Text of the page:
Kiss Me Deadly! – Rediscovering ‘Pretty Poison’ (US 1968 – 89 mins)

Posted in Rediscover by - March 25, 2014
Kiss Me Deadly! –   Rediscovering ‘Pretty Poison’ (US 1968 – 89 mins)

A terrific late Sixties flick, ‘Pretty Poison’ has been rather neglected over the years. A psychological character study with cult stars Anthony Perkins and (especially) Tuesday Weld, at the top of their game.

Recently released from an asylum, former arsonist Dennis Pitt (Anthony Perkins) meets and impresses pretty cheerleader Sue Ann Stepanek (Tuesday Weld), by pretending to be from the CIA on a secret mission. Pitt’s fantasy investigation gets wildly out of hand when his new ‘partner’ Sue Ann, proves to be far more unstable than he is. Sue Ann longs for excitement and to escape her suffocating home-life with her stern mother. Her desires spiral out of control when her murderous nature surfaces, and in the films most shocking scene, she casually shoots her mum dead on the stairs, seemingly licking her lips with delight as she does so. Sexually excited, her cold act frightens Pitt, who is now happy to take the rap for Sue Ann, especially if it means being safely locked away from her, back in the institution.

Sexy Tuesday Weld plays the title role, and is wonderfully delicious as the baton-twirling thrill-seeker. It’s surprising that Weld did not like the movie and thought she gave the worst performance of her career. I think it’s probably her best, and along with ‘Lord Love a Duck (’66), it’s certainly her most enjoyable to watch. Weld had begun her screen career at just 13 when she starred in the teen musical-drama ‘Rock Rock Rock!’ (’56). Weld’s subsequent career has been filled with some excellent cult titles, including the hard-hitting drama ‘Who’ll Stop the Rain’ (’78), the satirical sleeper ‘Serial’ (’80), and Michael Mann’s terrific character study ‘Thief’ (’81). Once again Anthony Perkins brings his boyish charm to the role of Dennis Pitt, and is very good as the pawn in the game of the scheming Sue Ann. Although Perkins is not the most unstable character in the film, just playing another disturbed part didn’t help his career a great deal, and he would never fully escape from this type of role. Perkins and Weld had great on-screen chemistry together, and would re-unite in 1972 for the hard to find drama ‘Play It As It Lays’, about an actress recovering from a breakdown. A bleak but rewarding movie with Weld especially impressive in a rather difficult role.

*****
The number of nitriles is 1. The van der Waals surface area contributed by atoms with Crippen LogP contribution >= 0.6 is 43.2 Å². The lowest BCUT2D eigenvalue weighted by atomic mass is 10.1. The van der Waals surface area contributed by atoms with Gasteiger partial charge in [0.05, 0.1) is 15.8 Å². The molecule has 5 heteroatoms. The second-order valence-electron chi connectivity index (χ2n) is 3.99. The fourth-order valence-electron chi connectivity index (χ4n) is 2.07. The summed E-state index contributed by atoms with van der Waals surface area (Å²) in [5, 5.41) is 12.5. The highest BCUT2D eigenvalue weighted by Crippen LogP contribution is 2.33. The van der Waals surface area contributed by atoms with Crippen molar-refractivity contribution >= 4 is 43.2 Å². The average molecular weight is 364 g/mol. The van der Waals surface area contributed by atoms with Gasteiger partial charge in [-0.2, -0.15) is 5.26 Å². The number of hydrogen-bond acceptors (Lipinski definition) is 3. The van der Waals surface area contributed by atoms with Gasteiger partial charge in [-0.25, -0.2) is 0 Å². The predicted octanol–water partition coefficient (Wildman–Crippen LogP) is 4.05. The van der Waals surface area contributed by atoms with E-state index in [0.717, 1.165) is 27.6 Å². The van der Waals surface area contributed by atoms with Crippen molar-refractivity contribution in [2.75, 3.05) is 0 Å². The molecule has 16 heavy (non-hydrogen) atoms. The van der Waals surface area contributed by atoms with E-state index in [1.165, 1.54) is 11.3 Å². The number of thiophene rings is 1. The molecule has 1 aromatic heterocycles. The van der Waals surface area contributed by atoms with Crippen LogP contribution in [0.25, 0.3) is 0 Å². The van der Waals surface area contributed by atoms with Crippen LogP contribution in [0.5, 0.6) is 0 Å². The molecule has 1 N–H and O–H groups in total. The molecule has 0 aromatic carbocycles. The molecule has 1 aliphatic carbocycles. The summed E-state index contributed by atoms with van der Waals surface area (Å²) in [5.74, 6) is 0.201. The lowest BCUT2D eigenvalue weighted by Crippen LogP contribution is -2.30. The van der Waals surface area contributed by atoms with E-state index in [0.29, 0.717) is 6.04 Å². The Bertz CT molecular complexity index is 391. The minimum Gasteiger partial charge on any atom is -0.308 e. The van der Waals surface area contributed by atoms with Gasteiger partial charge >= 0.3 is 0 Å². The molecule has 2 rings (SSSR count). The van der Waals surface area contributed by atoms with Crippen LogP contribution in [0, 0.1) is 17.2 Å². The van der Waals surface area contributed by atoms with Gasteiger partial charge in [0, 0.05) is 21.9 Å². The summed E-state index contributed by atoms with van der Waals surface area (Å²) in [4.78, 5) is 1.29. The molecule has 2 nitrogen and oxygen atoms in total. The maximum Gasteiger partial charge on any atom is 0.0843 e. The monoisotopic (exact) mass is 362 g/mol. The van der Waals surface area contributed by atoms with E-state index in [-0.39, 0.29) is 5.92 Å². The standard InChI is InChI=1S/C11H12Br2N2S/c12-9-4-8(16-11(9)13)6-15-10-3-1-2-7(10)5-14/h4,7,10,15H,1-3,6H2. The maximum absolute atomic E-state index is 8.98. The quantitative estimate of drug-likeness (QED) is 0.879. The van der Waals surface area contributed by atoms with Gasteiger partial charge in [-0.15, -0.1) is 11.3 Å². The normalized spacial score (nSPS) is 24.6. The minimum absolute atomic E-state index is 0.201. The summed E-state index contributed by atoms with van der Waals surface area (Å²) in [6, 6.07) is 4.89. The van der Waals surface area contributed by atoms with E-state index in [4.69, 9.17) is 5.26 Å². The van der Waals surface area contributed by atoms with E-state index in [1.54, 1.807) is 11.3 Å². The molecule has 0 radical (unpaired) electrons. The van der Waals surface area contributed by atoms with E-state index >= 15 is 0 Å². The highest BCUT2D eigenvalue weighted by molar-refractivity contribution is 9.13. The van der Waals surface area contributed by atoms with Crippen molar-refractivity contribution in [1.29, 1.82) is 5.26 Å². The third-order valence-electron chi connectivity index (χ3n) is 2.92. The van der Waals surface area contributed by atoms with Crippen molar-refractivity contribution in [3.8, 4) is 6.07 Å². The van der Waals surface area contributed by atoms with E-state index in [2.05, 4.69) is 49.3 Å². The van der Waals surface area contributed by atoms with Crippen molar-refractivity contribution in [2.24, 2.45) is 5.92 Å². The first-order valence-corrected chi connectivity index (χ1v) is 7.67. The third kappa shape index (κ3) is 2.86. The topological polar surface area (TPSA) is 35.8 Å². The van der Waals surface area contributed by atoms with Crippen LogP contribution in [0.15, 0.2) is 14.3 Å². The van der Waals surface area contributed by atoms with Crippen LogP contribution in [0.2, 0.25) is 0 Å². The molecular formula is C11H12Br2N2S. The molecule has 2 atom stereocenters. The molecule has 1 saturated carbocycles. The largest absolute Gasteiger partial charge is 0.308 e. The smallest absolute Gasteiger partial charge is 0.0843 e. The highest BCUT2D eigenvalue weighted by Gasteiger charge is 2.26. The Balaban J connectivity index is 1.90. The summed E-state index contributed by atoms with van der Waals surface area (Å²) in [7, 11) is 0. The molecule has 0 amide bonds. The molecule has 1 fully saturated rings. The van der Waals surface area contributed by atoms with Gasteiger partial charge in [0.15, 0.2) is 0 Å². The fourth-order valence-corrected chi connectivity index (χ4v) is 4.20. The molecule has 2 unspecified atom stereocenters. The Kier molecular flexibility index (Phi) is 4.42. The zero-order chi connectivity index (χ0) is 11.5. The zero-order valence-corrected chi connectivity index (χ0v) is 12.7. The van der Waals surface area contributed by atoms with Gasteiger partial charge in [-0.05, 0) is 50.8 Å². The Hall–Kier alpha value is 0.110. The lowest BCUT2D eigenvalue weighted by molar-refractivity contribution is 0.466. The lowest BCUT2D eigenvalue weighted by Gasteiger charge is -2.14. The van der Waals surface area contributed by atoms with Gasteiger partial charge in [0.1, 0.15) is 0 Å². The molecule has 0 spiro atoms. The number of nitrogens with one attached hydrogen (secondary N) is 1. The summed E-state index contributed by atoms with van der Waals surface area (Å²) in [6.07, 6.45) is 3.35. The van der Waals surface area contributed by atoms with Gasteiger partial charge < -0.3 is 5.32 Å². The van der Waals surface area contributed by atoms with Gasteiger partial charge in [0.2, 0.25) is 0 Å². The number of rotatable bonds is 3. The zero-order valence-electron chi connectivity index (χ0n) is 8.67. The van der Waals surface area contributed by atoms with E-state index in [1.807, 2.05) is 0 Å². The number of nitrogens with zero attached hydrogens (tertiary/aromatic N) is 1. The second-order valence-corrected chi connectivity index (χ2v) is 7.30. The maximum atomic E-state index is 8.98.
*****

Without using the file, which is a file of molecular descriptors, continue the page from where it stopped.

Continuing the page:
Director Noel Black made his movie debut here and does a fine job. Black only made a handful of movies (with ‘A Man, a Woman, and a Bank’ (’79) and 1983’s ‘Private School’ being the standouts), before he drifted into TV movies. Thriller regular Lorenzo Semple Jr. wrote the screenplay, based on Stephen Geller’s 1966 novel; ‘She Let Him Continue’. Lorenzo went on to adapt ‘Papillon’ for the screen in 1973, and the superb political thriller ‘The Parallax View’ (’74).

The supporting cast is strong here with Beverley Garland a standout as Weld’s controlling mother. Garland was probably best known for her early cult roles in Roger Corman’s ‘It Conquered the World’ and ‘Swamp Women’ (both ’56), plus a good supporting part in the excellent 1957 Frank Sinatra drama ‘The Joker is Wild’. The ever-reliable John Randolph appears as Perkins’ parole officer, and a young, pre- ‘Dallas’ Ken Kerchevel turns up as one of Sue Ann’s potential victims.

‘Pretty Poison’ is an excellent twisty noir that still packs a wallop. Although Weld and Perkins were too old for their parts, you soon forget this as they are both on great form. But it’s Tuesday Weld’s movie all the way, and her memorable turn makes this Sixties sleeper definitely one to catch.

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